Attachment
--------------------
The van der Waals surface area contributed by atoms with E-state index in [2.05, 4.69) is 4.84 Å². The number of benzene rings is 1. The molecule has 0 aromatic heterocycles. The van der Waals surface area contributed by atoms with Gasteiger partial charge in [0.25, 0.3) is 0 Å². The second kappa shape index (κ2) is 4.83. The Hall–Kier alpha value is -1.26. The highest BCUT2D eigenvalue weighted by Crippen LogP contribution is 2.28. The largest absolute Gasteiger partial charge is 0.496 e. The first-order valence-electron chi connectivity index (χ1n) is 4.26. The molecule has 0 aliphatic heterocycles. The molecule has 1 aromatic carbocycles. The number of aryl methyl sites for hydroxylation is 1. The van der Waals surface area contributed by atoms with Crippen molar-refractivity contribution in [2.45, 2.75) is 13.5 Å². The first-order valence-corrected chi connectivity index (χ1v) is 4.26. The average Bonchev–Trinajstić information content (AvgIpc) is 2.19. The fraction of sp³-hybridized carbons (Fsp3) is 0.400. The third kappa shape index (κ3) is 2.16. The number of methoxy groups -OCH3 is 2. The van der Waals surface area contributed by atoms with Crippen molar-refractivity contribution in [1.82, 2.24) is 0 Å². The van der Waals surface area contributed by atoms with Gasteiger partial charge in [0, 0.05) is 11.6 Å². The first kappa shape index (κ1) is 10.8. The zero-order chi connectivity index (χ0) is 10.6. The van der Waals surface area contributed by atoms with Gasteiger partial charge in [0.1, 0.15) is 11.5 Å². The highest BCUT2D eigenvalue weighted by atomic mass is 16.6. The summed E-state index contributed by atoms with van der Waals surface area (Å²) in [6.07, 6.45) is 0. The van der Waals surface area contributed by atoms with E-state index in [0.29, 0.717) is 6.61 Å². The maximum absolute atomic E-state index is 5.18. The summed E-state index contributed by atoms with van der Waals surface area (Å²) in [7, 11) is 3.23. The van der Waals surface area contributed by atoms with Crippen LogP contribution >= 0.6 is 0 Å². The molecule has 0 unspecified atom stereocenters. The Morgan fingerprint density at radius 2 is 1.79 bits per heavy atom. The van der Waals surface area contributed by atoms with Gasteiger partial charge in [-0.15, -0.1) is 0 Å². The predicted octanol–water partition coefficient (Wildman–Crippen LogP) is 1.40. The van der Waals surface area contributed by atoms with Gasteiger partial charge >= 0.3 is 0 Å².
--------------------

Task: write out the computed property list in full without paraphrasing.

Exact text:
The van der Waals surface area contributed by atoms with E-state index in [2.05, 4.69) is 4.84 Å². The number of benzene rings is 1. The molecule has 0 aromatic heterocycles. The van der Waals surface area contributed by atoms with Gasteiger partial charge in [0.25, 0.3) is 0 Å². The second kappa shape index (κ2) is 4.83. The Hall–Kier alpha value is -1.26. The highest BCUT2D eigenvalue weighted by Crippen LogP contribution is 2.28. The largest absolute Gasteiger partial charge is 0.496 e. The first-order valence-electron chi connectivity index (χ1n) is 4.26. The molecule has 0 aliphatic heterocycles. The molecule has 1 aromatic carbocycles. The number of aryl methyl sites for hydroxylation is 1. The van der Waals surface area contributed by atoms with Crippen molar-refractivity contribution in [2.45, 2.75) is 13.5 Å². The first-order valence-corrected chi connectivity index (χ1v) is 4.26. The average Bonchev–Trinajstić information content (AvgIpc) is 2.19. The fraction of sp³-hybridized carbons (Fsp3) is 0.400. The third kappa shape index (κ3) is 2.16. The number of methoxy groups -OCH3 is 2. The van der Waals surface area contributed by atoms with Crippen molar-refractivity contribution in [1.82, 2.24) is 0 Å². The van der Waals surface area contributed by atoms with Gasteiger partial charge in [0, 0.05) is 11.6 Å². The first kappa shape index (κ1) is 10.8. The zero-order chi connectivity index (χ0) is 10.6. The van der Waals surface area contributed by atoms with Gasteiger partial charge in [0.1, 0.15) is 11.5 Å². The highest BCUT2D eigenvalue weighted by atomic mass is 16.6. The summed E-state index contributed by atoms with van der Waals surface area (Å²) in [6.07, 6.45) is 0. The van der Waals surface area contributed by atoms with E-state index in [0.29, 0.717) is 6.61 Å². The maximum absolute atomic E-state index is 5.18. The summed E-state index contributed by atoms with van der Waals surface area (Å²) in [7, 11) is 3.23. The van der Waals surface area contributed by atoms with Crippen LogP contribution >= 0.6 is 0 Å². The molecule has 0 unspecified atom stereocenters. The Morgan fingerprint density at radius 2 is 1.79 bits per heavy atom. The van der Waals surface area contributed by atoms with Gasteiger partial charge in [-0.15, -0.1) is 0 Å². The predicted octanol–water partition coefficient (Wildman–Crippen LogP) is 1.40. The van der Waals surface area contributed by atoms with Gasteiger partial charge >= 0.3 is 0 Å².